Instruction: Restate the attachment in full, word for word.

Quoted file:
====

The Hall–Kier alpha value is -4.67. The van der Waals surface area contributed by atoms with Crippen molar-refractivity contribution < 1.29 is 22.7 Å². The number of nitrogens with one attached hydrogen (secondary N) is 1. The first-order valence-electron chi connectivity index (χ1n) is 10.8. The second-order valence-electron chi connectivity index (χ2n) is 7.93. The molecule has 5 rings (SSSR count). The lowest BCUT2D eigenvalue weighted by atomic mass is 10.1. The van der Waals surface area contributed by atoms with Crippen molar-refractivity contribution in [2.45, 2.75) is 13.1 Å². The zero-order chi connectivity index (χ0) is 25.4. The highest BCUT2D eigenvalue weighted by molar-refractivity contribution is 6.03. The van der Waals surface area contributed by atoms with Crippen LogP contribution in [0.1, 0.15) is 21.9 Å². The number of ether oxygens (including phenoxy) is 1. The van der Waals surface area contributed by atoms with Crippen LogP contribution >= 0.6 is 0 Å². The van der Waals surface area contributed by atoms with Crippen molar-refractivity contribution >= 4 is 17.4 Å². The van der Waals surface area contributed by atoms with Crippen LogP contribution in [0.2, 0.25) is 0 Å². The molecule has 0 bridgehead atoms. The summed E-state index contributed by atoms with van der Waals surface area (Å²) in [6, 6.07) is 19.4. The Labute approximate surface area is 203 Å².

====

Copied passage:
The Hall–Kier alpha value is -4.67. The van der Waals surface area contributed by atoms with Crippen molar-refractivity contribution < 1.29 is 22.7 Å². The number of nitrogens with one attached hydrogen (secondary N) is 1. The first-order valence-electron chi connectivity index (χ1n) is 10.8. The second-order valence-electron chi connectivity index (χ2n) is 7.93. The molecule has 5 rings (SSSR count). The lowest BCUT2D eigenvalue weighted by atomic mass is 10.1. The van der Waals surface area contributed by atoms with Crippen molar-refractivity contribution in [2.45, 2.75) is 13.1 Å². The zero-order chi connectivity index (χ0) is 25.4. The highest BCUT2D eigenvalue weighted by molar-refractivity contribution is 6.03. The van der Waals surface area contributed by atoms with Crippen LogP contribution in [0.1, 0.15) is 21.9 Å². The number of ether oxygens (including phenoxy) is 1. The van der Waals surface area contributed by atoms with Crippen LogP contribution >= 0.6 is 0 Å². The van der Waals surface area contributed by atoms with Crippen molar-refractivity contribution >= 4 is 17.4 Å². The van der Waals surface area contributed by atoms with Crippen LogP contribution in [0.2, 0.25) is 0 Å². The molecule has 0 bridgehead atoms. The summed E-state index contributed by atoms with van der Waals surface area (Å²) in [6, 6.07) is 19.4. The Labute approximate surface area is 203 Å².